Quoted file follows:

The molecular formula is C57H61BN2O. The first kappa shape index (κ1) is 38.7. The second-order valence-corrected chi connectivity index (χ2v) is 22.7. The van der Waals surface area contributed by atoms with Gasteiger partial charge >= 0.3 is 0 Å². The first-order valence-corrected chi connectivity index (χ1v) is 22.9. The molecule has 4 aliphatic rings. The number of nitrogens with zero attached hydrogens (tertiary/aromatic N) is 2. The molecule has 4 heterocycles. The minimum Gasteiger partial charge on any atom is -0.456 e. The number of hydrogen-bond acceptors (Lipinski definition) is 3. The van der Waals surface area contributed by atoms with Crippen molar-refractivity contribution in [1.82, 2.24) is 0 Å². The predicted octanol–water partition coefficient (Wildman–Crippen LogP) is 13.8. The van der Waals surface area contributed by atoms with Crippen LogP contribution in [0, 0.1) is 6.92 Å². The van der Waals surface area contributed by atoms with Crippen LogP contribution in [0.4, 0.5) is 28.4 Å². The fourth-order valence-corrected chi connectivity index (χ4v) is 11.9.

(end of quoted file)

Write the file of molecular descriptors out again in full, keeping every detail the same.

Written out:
The molecular formula is C57H61BN2O. The first kappa shape index (κ1) is 38.7. The second-order valence-corrected chi connectivity index (χ2v) is 22.7. The van der Waals surface area contributed by atoms with Gasteiger partial charge >= 0.3 is 0 Å². The first-order valence-corrected chi connectivity index (χ1v) is 22.9. The molecule has 4 aliphatic rings. The number of nitrogens with zero attached hydrogens (tertiary/aromatic N) is 2. The molecule has 4 heterocycles. The minimum Gasteiger partial charge on any atom is -0.456 e. The number of hydrogen-bond acceptors (Lipinski definition) is 3. The van der Waals surface area contributed by atoms with Crippen molar-refractivity contribution in [1.82, 2.24) is 0 Å². The predicted octanol–water partition coefficient (Wildman–Crippen LogP) is 13.8. The van der Waals surface area contributed by atoms with Crippen LogP contribution in [0, 0.1) is 6.92 Å². The van der Waals surface area contributed by atoms with Crippen LogP contribution in [0.4, 0.5) is 28.4 Å². The fourth-order valence-corrected chi connectivity index (χ4v) is 11.9.